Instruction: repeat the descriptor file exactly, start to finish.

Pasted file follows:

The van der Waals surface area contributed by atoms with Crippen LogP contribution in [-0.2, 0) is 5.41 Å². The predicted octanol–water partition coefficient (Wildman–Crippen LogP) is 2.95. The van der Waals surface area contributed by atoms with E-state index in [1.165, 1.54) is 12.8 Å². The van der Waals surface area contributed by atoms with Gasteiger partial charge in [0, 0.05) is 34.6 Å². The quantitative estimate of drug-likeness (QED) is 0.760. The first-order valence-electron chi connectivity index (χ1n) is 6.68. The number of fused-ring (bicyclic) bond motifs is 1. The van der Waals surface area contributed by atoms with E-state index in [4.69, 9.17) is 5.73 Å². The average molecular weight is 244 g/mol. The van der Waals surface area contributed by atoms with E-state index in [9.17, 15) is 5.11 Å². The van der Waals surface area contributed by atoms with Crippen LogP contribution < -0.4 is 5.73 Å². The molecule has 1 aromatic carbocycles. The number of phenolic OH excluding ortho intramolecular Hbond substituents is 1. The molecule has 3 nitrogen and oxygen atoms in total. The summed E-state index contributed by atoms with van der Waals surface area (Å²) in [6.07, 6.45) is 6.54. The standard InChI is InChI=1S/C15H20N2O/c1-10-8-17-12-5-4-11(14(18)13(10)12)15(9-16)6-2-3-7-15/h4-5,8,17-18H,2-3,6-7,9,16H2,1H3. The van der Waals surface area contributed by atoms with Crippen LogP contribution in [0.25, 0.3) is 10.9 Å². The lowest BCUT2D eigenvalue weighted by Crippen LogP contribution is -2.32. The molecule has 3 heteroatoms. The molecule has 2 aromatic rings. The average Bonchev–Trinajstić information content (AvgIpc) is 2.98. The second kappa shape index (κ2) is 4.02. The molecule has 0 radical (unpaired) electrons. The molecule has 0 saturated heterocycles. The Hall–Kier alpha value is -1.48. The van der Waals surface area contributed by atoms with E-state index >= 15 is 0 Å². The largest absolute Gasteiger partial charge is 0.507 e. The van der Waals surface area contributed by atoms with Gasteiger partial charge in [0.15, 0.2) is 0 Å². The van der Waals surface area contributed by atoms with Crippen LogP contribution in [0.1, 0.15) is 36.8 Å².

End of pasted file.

The van der Waals surface area contributed by atoms with Crippen LogP contribution in [-0.2, 0) is 5.41 Å². The predicted octanol–water partition coefficient (Wildman–Crippen LogP) is 2.95. The van der Waals surface area contributed by atoms with E-state index in [1.165, 1.54) is 12.8 Å². The van der Waals surface area contributed by atoms with Gasteiger partial charge in [0, 0.05) is 34.6 Å². The quantitative estimate of drug-likeness (QED) is 0.760. The first-order valence-electron chi connectivity index (χ1n) is 6.68. The number of fused-ring (bicyclic) bond motifs is 1. The van der Waals surface area contributed by atoms with E-state index in [4.69, 9.17) is 5.73 Å². The average molecular weight is 244 g/mol. The van der Waals surface area contributed by atoms with E-state index in [9.17, 15) is 5.11 Å². The van der Waals surface area contributed by atoms with Crippen LogP contribution < -0.4 is 5.73 Å². The molecule has 1 aromatic carbocycles. The number of phenolic OH excluding ortho intramolecular Hbond substituents is 1. The molecule has 3 nitrogen and oxygen atoms in total. The summed E-state index contributed by atoms with van der Waals surface area (Å²) in [6.07, 6.45) is 6.54. The standard InChI is InChI=1S/C15H20N2O/c1-10-8-17-12-5-4-11(14(18)13(10)12)15(9-16)6-2-3-7-15/h4-5,8,17-18H,2-3,6-7,9,16H2,1H3. The van der Waals surface area contributed by atoms with Crippen LogP contribution in [0.25, 0.3) is 10.9 Å². The lowest BCUT2D eigenvalue weighted by Crippen LogP contribution is -2.32. The molecule has 3 heteroatoms. The molecule has 2 aromatic rings. The average Bonchev–Trinajstić information content (AvgIpc) is 2.98. The second kappa shape index (κ2) is 4.02. The molecule has 0 radical (unpaired) electrons. The molecule has 0 saturated heterocycles. The Hall–Kier alpha value is -1.48. The van der Waals surface area contributed by atoms with E-state index >= 15 is 0 Å². The largest absolute Gasteiger partial charge is 0.507 e. The van der Waals surface area contributed by atoms with Gasteiger partial charge in [0.15, 0.2) is 0 Å². The van der Waals surface area contributed by atoms with Crippen LogP contribution in [0.1, 0.15) is 36.8 Å².